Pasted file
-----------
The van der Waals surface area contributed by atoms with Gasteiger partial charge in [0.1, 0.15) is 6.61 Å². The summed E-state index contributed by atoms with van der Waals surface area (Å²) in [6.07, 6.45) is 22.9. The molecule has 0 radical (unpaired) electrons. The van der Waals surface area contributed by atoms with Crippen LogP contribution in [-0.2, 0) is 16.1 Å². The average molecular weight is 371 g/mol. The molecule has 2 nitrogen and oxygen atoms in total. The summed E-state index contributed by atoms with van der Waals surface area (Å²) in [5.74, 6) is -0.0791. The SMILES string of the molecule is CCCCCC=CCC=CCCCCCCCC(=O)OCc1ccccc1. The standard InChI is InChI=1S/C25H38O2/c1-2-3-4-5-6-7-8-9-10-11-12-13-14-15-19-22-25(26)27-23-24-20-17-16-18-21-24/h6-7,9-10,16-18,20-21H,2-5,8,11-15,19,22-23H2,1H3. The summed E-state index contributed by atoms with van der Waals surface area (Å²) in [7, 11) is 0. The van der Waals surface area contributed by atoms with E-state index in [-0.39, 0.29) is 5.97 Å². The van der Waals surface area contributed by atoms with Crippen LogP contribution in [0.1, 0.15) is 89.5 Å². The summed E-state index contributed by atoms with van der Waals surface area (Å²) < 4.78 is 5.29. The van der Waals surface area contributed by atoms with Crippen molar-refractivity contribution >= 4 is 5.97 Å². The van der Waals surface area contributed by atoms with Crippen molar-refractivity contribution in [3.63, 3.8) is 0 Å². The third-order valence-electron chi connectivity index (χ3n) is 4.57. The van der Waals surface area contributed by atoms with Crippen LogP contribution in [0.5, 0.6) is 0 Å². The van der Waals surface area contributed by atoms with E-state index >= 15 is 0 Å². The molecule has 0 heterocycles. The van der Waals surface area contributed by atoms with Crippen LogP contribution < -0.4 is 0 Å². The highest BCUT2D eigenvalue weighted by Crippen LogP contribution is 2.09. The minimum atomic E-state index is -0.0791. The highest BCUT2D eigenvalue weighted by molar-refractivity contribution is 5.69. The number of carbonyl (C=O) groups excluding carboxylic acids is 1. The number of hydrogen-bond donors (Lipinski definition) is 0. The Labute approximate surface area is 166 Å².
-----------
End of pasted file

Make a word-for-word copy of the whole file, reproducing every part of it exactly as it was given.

The van der Waals surface area contributed by atoms with Gasteiger partial charge in [0.1, 0.15) is 6.61 Å². The summed E-state index contributed by atoms with van der Waals surface area (Å²) in [6.07, 6.45) is 22.9. The molecule has 0 radical (unpaired) electrons. The van der Waals surface area contributed by atoms with Crippen LogP contribution in [-0.2, 0) is 16.1 Å². The average molecular weight is 371 g/mol. The molecule has 2 nitrogen and oxygen atoms in total. The summed E-state index contributed by atoms with van der Waals surface area (Å²) in [5.74, 6) is -0.0791. The SMILES string of the molecule is CCCCCC=CCC=CCCCCCCCC(=O)OCc1ccccc1. The standard InChI is InChI=1S/C25H38O2/c1-2-3-4-5-6-7-8-9-10-11-12-13-14-15-19-22-25(26)27-23-24-20-17-16-18-21-24/h6-7,9-10,16-18,20-21H,2-5,8,11-15,19,22-23H2,1H3. The summed E-state index contributed by atoms with van der Waals surface area (Å²) in [7, 11) is 0. The van der Waals surface area contributed by atoms with E-state index in [-0.39, 0.29) is 5.97 Å². The van der Waals surface area contributed by atoms with Crippen LogP contribution in [0.1, 0.15) is 89.5 Å². The summed E-state index contributed by atoms with van der Waals surface area (Å²) < 4.78 is 5.29. The van der Waals surface area contributed by atoms with Crippen molar-refractivity contribution >= 4 is 5.97 Å². The van der Waals surface area contributed by atoms with Crippen molar-refractivity contribution in [3.63, 3.8) is 0 Å². The third-order valence-electron chi connectivity index (χ3n) is 4.57. The van der Waals surface area contributed by atoms with Crippen LogP contribution in [0.5, 0.6) is 0 Å². The van der Waals surface area contributed by atoms with E-state index >= 15 is 0 Å². The molecule has 0 heterocycles. The van der Waals surface area contributed by atoms with Crippen LogP contribution < -0.4 is 0 Å². The highest BCUT2D eigenvalue weighted by Crippen LogP contribution is 2.09. The minimum atomic E-state index is -0.0791. The highest BCUT2D eigenvalue weighted by molar-refractivity contribution is 5.69. The number of carbonyl (C=O) groups excluding carboxylic acids is 1. The number of hydrogen-bond donors (Lipinski definition) is 0. The Labute approximate surface area is 166 Å².